Aside from that, my platelets were starting to bottom out again at 16, when the normal is 150-350. I think around 25 or 30 is when they start panicking and giving platelets, so yeah, I’m low. This platelet infusion went much better than the last one, where I got super-nauseous right as we were trying to leave the place.

I also got two bags of potassium which are tiny little bags, but have to be given over the course of one hour each. I’m going to have to find something to read tomorrow – today almost made me finish my sudoku book.

Yesterday afternoon the neupogen pain finally started in my lower back and it’s been a bear. I just try to keep the tylenol flowing to keep it under control.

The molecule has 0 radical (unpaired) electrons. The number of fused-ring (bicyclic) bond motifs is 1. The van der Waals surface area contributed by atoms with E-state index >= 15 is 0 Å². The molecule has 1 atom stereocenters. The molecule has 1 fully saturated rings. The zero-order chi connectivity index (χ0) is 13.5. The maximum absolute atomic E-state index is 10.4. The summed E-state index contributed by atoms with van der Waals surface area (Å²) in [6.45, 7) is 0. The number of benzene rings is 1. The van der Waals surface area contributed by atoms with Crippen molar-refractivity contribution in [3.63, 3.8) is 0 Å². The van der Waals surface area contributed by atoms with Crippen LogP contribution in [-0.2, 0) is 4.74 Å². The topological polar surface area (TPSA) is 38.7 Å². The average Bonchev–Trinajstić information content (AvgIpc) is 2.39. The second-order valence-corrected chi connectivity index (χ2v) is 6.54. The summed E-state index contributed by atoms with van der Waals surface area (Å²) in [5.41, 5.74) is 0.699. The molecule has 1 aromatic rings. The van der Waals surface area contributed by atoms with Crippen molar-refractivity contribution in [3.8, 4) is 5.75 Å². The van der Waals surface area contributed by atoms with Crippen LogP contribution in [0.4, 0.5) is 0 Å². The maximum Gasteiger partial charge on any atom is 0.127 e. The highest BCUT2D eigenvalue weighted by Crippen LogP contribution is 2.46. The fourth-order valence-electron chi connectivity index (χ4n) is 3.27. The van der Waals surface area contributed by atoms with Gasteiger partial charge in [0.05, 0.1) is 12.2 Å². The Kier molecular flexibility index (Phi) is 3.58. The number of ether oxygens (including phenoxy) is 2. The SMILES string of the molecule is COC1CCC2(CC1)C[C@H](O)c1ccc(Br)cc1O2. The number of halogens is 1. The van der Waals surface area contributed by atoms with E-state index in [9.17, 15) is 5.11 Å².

Well, back to the cool bedroom I go. More tomorrow when I’m brimming with white blood cells.

He Has a White Blood Cell!

Hey everyone, I’m finally back. Due to the current heat wave, I’ve had to stay away from the computer, as it’s located in our non-airconditioned office. Plus, the folks were out here for the past week, so there wasn’t as much pressure to race in here and update everyone since my top two readers were here in person. Now everyone’s spread out again, so you all get to be updated again.

It’s a little cooler today, which brings me to the computer, but still not supercool, so this’ll be kind of short. Maybe more tonight when everything cools down again.

Today’s appointment went well, and after a few days of my white blood count (WBC) being less than .1 (4 is the low end of the WBC range), I’m finally back to being AT .1! That means that somewhere in my body, I’ve got a white blood cell bouncing around in here!